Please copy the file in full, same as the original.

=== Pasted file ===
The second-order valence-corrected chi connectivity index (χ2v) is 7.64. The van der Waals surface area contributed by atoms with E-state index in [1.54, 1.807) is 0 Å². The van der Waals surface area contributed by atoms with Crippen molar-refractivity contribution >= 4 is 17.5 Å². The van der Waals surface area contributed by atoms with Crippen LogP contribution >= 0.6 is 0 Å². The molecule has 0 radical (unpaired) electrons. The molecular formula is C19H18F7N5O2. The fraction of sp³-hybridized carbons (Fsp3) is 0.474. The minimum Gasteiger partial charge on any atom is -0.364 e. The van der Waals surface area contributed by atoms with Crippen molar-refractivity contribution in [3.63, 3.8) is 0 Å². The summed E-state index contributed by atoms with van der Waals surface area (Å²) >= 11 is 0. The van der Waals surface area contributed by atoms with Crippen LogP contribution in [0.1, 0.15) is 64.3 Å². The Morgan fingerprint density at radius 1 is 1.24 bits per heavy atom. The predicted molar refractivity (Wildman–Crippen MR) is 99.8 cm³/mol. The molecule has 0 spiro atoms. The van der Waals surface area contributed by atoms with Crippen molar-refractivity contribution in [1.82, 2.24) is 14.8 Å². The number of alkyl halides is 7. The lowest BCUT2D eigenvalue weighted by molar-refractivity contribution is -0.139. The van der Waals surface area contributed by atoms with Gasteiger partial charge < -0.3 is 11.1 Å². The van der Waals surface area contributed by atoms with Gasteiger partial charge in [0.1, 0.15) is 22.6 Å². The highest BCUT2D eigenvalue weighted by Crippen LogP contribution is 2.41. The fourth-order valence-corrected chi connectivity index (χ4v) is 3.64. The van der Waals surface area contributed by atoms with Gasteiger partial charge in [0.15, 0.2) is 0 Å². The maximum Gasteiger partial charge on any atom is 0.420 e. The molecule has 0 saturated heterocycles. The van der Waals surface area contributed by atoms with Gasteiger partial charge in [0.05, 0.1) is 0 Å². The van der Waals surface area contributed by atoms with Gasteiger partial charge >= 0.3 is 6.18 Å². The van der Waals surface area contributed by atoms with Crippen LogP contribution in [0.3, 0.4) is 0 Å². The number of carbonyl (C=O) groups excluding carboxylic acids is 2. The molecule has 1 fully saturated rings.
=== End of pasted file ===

The second-order valence-corrected chi connectivity index (χ2v) is 7.64. The van der Waals surface area contributed by atoms with E-state index in [1.54, 1.807) is 0 Å². The van der Waals surface area contributed by atoms with Crippen molar-refractivity contribution >= 4 is 17.5 Å². The van der Waals surface area contributed by atoms with Crippen LogP contribution >= 0.6 is 0 Å². The molecule has 0 radical (unpaired) electrons. The molecular formula is C19H18F7N5O2. The fraction of sp³-hybridized carbons (Fsp3) is 0.474. The minimum Gasteiger partial charge on any atom is -0.364 e. The van der Waals surface area contributed by atoms with Crippen molar-refractivity contribution in [3.63, 3.8) is 0 Å². The summed E-state index contributed by atoms with van der Waals surface area (Å²) >= 11 is 0. The van der Waals surface area contributed by atoms with Crippen LogP contribution in [0.1, 0.15) is 64.3 Å². The Morgan fingerprint density at radius 1 is 1.24 bits per heavy atom. The predicted molar refractivity (Wildman–Crippen MR) is 99.8 cm³/mol. The molecule has 0 spiro atoms. The van der Waals surface area contributed by atoms with Crippen molar-refractivity contribution in [1.82, 2.24) is 14.8 Å². The number of alkyl halides is 7. The lowest BCUT2D eigenvalue weighted by molar-refractivity contribution is -0.139. The van der Waals surface area contributed by atoms with Gasteiger partial charge < -0.3 is 11.1 Å². The van der Waals surface area contributed by atoms with Gasteiger partial charge in [0.1, 0.15) is 22.6 Å². The highest BCUT2D eigenvalue weighted by Crippen LogP contribution is 2.41. The fourth-order valence-corrected chi connectivity index (χ4v) is 3.64. The van der Waals surface area contributed by atoms with Gasteiger partial charge in [0.15, 0.2) is 0 Å². The maximum Gasteiger partial charge on any atom is 0.420 e. The molecule has 0 saturated heterocycles. The van der Waals surface area contributed by atoms with Gasteiger partial charge in [0.05, 0.1) is 0 Å². The van der Waals surface area contributed by atoms with Gasteiger partial charge >= 0.3 is 6.18 Å². The van der Waals surface area contributed by atoms with Crippen LogP contribution in [0.3, 0.4) is 0 Å². The number of carbonyl (C=O) groups excluding carboxylic acids is 2. The molecule has 1 fully saturated rings.